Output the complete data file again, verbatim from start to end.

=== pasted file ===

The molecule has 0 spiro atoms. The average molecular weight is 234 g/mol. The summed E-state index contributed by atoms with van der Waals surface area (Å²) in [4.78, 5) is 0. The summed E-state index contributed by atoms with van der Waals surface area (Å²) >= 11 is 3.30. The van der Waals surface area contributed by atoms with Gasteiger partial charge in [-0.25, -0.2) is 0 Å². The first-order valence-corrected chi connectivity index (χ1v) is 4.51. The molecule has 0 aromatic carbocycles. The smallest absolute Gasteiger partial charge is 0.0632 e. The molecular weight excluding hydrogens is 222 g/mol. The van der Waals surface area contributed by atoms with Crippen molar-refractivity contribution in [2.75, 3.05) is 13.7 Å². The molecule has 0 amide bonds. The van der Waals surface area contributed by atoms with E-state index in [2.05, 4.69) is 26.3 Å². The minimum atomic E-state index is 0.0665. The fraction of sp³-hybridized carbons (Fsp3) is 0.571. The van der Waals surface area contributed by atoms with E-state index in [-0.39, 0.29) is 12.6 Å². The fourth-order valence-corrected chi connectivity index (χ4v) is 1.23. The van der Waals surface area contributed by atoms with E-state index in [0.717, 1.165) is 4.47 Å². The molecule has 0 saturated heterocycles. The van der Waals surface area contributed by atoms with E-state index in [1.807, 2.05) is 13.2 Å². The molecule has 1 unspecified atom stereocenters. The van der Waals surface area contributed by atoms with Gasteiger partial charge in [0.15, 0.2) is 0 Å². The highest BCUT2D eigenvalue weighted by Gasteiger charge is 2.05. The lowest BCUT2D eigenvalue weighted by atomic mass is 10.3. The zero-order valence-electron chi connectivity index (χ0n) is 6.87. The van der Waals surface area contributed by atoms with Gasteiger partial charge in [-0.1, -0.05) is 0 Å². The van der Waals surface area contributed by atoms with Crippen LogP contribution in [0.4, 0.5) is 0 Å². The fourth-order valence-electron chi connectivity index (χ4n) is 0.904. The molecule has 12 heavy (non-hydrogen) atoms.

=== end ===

The molecule has 0 spiro atoms. The average molecular weight is 234 g/mol. The summed E-state index contributed by atoms with van der Waals surface area (Å²) in [4.78, 5) is 0. The summed E-state index contributed by atoms with van der Waals surface area (Å²) >= 11 is 3.30. The van der Waals surface area contributed by atoms with Gasteiger partial charge in [-0.25, -0.2) is 0 Å². The first-order valence-corrected chi connectivity index (χ1v) is 4.51. The molecule has 0 aromatic carbocycles. The smallest absolute Gasteiger partial charge is 0.0632 e. The molecular weight excluding hydrogens is 222 g/mol. The van der Waals surface area contributed by atoms with Crippen molar-refractivity contribution in [2.75, 3.05) is 13.7 Å². The molecule has 0 amide bonds. The van der Waals surface area contributed by atoms with E-state index in [2.05, 4.69) is 26.3 Å². The minimum atomic E-state index is 0.0665. The fraction of sp³-hybridized carbons (Fsp3) is 0.571. The van der Waals surface area contributed by atoms with E-state index in [-0.39, 0.29) is 12.6 Å². The fourth-order valence-corrected chi connectivity index (χ4v) is 1.23. The van der Waals surface area contributed by atoms with E-state index in [0.717, 1.165) is 4.47 Å². The molecule has 0 saturated heterocycles. The van der Waals surface area contributed by atoms with E-state index in [1.807, 2.05) is 13.2 Å². The molecule has 1 unspecified atom stereocenters. The van der Waals surface area contributed by atoms with Gasteiger partial charge in [0.15, 0.2) is 0 Å². The highest BCUT2D eigenvalue weighted by Gasteiger charge is 2.05. The lowest BCUT2D eigenvalue weighted by atomic mass is 10.3. The zero-order valence-electron chi connectivity index (χ0n) is 6.87. The van der Waals surface area contributed by atoms with Gasteiger partial charge in [-0.1, -0.05) is 0 Å². The van der Waals surface area contributed by atoms with Crippen LogP contribution in [0.4, 0.5) is 0 Å². The fourth-order valence-electron chi connectivity index (χ4n) is 0.904. The molecule has 12 heavy (non-hydrogen) atoms.